}
else { // extra empty array due to final \n
if (matrix[row].length = == 0 ) {
matrix.splice(row, 1);
}
}
return matrix;
}
```

This function will be used as the callback to a FileSystem readFile() function. It receives either an error message or the contents of the file. Errors are dealt with at the top, otherwise data is processed character by character. Numeric values are separated by spaces, so when a space is seen, the accumulated value, num, is stored in the current matrix cell. At the end of the line, a new empty row is begun, after storing the accumulator if necessary. For digits, the current contents of the accumulator are shifted over one decimal place, and the new digit added. Clearly, this only works with integers, and no error-proofing is provided, other than handling a trailing space at the end of a line. Superfluous blank lines would result in empty row arrays being added to the matrix, but we'll simply make sure that circumstance doesn't arise.
The top-level code is simple: Read in the above modules and the FileSystem module; read in the command line arguments, read in the actual matrices, and determine the time to perform the matrix multiplication

*reps* times:

```
var rm = require('./readMatrix.js');
var fs = require('fs');
var mat = require('./Matrix.js');
var reps = process.argv[2],
file1 = process.argv[3],
file2 = process.argv[4];
fs.readFile(file1, "utf-8", function readM(err, data) {
var M = new mat.Matrix(rm.readMatrix(err, data));
fs.readFile(file2, "utf-8", function readN(err, data) {
var N = new mat.Matrix(rm.readMatrix(err, data));
var t1 = process.hrtime();
var prod, i;
for ( i = 0; i < reps; i++ ) {
prod = M.mult(N);
}
var delta = process.hrtime(t1);
console.log( reps + " repetitions took " +
delta[0] +"."+delta[1]+" seconds");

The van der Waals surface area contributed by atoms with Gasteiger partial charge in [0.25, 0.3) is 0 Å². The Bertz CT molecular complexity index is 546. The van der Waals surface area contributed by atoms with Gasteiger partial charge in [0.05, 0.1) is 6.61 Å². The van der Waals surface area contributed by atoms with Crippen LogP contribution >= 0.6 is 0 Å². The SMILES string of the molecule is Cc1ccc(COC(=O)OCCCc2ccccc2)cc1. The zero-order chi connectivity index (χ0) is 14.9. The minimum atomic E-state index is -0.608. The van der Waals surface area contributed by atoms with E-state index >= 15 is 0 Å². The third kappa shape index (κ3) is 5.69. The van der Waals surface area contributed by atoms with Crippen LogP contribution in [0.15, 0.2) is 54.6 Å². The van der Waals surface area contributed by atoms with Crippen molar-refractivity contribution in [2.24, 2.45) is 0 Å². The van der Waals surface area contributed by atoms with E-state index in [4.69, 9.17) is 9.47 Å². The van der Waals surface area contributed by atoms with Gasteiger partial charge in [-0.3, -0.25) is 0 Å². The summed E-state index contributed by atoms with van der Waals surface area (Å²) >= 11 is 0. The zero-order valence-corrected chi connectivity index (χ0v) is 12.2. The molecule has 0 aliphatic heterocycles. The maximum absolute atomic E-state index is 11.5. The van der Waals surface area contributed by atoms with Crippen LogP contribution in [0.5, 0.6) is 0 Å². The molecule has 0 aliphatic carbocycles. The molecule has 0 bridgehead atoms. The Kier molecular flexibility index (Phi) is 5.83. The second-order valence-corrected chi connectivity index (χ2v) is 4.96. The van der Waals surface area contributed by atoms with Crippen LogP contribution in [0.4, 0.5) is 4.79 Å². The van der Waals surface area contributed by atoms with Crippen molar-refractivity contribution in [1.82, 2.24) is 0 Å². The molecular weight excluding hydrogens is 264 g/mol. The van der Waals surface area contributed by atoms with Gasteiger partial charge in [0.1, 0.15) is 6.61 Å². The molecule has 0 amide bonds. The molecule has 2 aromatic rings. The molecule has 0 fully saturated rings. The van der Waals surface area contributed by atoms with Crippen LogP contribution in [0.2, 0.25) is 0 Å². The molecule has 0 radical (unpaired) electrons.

});
});
```

To begin, I multiplied two simple 2x2 matrices:

[ 1 2 ] [ 5 6 ] __\ [ 19 22 ]
[ 3 4 ] [ 7 8 ] / [ 32 50 ]

The process took 0.11 seconds, but most of that is overhead. Doing it 10 times, or 100, or 1,000 or even 1,000,000 time took 0.11 ~ 0.47 seconds. Ten million iterations took 4.7 seconds, 100 million takes 49 seconds, one billion iterations takes 522 seconds. So that's pretty linear, and pretty fast. Of course the multiplication is insignificant, it's mostly overhead: function call, creating and discarding variables, garbage collection.
Since matrix multiplication is an N^3 operation, 2x2 matrices require 8 multiplication, while 5x5 matrices require 125. Increasing to a 5x5 matrix results in 1/8 the performance of a 2x2 matrix. 10x10 produces 1000 multiplications in 30 times as much time as 2x2. 32x32 matricies require 32768 multiplications to process, while 100x100 involve a million scalar multiplications.

My conclusion, even prior to having other language versions to compare with, is that Node JS provides excellent performance. You may want another language to implement MatLab or a nuclear power plant controller, but it is clear why it is being used for real applications, among them several IDE editors.